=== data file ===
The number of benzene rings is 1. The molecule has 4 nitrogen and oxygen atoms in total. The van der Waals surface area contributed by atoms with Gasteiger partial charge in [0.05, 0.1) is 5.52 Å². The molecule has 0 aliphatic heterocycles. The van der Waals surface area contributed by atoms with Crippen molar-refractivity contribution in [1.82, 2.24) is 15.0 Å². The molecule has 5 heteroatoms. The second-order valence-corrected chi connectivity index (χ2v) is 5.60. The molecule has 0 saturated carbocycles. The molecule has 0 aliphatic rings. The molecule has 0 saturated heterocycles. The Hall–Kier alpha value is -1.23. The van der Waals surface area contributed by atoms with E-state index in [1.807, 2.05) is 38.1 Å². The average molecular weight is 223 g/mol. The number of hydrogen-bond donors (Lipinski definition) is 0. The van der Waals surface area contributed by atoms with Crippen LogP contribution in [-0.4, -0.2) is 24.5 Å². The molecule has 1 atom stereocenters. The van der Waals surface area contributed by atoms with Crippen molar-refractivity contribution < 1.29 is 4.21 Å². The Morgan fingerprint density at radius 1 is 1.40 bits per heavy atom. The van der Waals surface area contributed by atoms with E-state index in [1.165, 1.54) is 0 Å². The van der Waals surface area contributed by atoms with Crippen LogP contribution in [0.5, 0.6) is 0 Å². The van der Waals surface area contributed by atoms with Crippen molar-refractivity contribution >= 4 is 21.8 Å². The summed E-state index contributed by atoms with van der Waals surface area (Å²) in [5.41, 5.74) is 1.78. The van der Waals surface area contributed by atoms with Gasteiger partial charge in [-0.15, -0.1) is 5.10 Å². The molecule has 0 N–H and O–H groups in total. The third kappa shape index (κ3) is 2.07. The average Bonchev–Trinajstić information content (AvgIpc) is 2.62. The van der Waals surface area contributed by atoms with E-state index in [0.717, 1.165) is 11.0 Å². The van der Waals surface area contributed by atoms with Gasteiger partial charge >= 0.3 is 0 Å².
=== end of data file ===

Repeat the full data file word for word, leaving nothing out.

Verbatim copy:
The number of benzene rings is 1. The molecule has 4 nitrogen and oxygen atoms in total. The van der Waals surface area contributed by atoms with Gasteiger partial charge in [0.05, 0.1) is 5.52 Å². The molecule has 0 aliphatic heterocycles. The van der Waals surface area contributed by atoms with Crippen molar-refractivity contribution in [1.82, 2.24) is 15.0 Å². The molecule has 5 heteroatoms. The second-order valence-corrected chi connectivity index (χ2v) is 5.60. The molecule has 0 saturated carbocycles. The molecule has 0 aliphatic rings. The molecule has 0 saturated heterocycles. The Hall–Kier alpha value is -1.23. The van der Waals surface area contributed by atoms with E-state index in [1.807, 2.05) is 38.1 Å². The average molecular weight is 223 g/mol. The number of hydrogen-bond donors (Lipinski definition) is 0. The van der Waals surface area contributed by atoms with Crippen LogP contribution in [-0.4, -0.2) is 24.5 Å². The molecule has 1 atom stereocenters. The van der Waals surface area contributed by atoms with Crippen molar-refractivity contribution < 1.29 is 4.21 Å². The Morgan fingerprint density at radius 1 is 1.40 bits per heavy atom. The van der Waals surface area contributed by atoms with E-state index in [1.165, 1.54) is 0 Å². The van der Waals surface area contributed by atoms with Crippen LogP contribution in [0.5, 0.6) is 0 Å². The van der Waals surface area contributed by atoms with Crippen molar-refractivity contribution >= 4 is 21.8 Å². The summed E-state index contributed by atoms with van der Waals surface area (Å²) in [5.41, 5.74) is 1.78. The van der Waals surface area contributed by atoms with Gasteiger partial charge in [-0.15, -0.1) is 5.10 Å². The molecule has 0 N–H and O–H groups in total. The third kappa shape index (κ3) is 2.07. The average Bonchev–Trinajstić information content (AvgIpc) is 2.62. The van der Waals surface area contributed by atoms with E-state index in [0.717, 1.165) is 11.0 Å². The van der Waals surface area contributed by atoms with Gasteiger partial charge >= 0.3 is 0 Å².